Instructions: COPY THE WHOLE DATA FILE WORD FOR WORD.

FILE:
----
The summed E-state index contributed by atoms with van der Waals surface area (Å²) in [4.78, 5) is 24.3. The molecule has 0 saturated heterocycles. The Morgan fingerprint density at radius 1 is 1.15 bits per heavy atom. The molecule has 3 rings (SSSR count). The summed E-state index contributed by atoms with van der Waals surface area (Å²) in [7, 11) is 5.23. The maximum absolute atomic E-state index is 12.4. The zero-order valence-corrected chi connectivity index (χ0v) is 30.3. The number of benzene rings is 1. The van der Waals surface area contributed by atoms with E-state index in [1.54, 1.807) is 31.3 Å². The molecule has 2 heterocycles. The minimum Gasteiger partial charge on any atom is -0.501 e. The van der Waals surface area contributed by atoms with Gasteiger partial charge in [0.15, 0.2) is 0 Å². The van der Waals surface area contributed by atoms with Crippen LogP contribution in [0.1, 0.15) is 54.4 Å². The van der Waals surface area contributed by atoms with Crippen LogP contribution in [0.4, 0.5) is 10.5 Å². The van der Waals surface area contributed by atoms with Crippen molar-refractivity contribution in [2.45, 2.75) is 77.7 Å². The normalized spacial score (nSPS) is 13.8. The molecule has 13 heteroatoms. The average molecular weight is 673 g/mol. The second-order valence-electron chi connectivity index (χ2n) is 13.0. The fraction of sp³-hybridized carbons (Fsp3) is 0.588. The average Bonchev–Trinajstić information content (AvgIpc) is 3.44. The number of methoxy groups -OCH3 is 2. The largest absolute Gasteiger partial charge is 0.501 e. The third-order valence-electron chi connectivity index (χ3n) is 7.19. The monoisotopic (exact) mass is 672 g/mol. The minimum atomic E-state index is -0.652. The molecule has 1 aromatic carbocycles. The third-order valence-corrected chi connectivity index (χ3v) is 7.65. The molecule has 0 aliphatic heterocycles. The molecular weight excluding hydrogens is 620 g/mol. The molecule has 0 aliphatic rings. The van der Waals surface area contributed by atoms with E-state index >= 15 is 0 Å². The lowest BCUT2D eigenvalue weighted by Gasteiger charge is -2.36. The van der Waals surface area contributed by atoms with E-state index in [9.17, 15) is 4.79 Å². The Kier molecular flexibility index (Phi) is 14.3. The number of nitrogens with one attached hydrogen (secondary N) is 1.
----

The summed E-state index contributed by atoms with van der Waals surface area (Å²) in [4.78, 5) is 24.3. The molecule has 0 saturated heterocycles. The Morgan fingerprint density at radius 1 is 1.15 bits per heavy atom. The molecule has 3 rings (SSSR count). The summed E-state index contributed by atoms with van der Waals surface area (Å²) in [7, 11) is 5.23. The maximum absolute atomic E-state index is 12.4. The zero-order valence-corrected chi connectivity index (χ0v) is 30.3. The number of benzene rings is 1. The van der Waals surface area contributed by atoms with E-state index in [1.54, 1.807) is 31.3 Å². The molecule has 2 heterocycles. The minimum Gasteiger partial charge on any atom is -0.501 e. The van der Waals surface area contributed by atoms with Gasteiger partial charge in [0.15, 0.2) is 0 Å². The van der Waals surface area contributed by atoms with Crippen LogP contribution in [0.1, 0.15) is 54.4 Å². The van der Waals surface area contributed by atoms with Crippen LogP contribution in [0.4, 0.5) is 10.5 Å². The van der Waals surface area contributed by atoms with Crippen molar-refractivity contribution in [2.45, 2.75) is 77.7 Å². The normalized spacial score (nSPS) is 13.8. The molecule has 13 heteroatoms. The average molecular weight is 673 g/mol. The second-order valence-electron chi connectivity index (χ2n) is 13.0. The fraction of sp³-hybridized carbons (Fsp3) is 0.588. The average Bonchev–Trinajstić information content (AvgIpc) is 3.44. The number of methoxy groups -OCH3 is 2. The largest absolute Gasteiger partial charge is 0.501 e. The third-order valence-electron chi connectivity index (χ3n) is 7.19. The monoisotopic (exact) mass is 672 g/mol. The minimum atomic E-state index is -0.652. The molecule has 1 aromatic carbocycles. The third-order valence-corrected chi connectivity index (χ3v) is 7.65. The molecule has 0 aliphatic heterocycles. The molecular weight excluding hydrogens is 620 g/mol. The molecule has 0 aliphatic rings. The van der Waals surface area contributed by atoms with E-state index >= 15 is 0 Å². The lowest BCUT2D eigenvalue weighted by Gasteiger charge is -2.36. The van der Waals surface area contributed by atoms with E-state index in [9.17, 15) is 4.79 Å². The Kier molecular flexibility index (Phi) is 14.3. The number of nitrogens with one attached hydrogen (secondary N) is 1.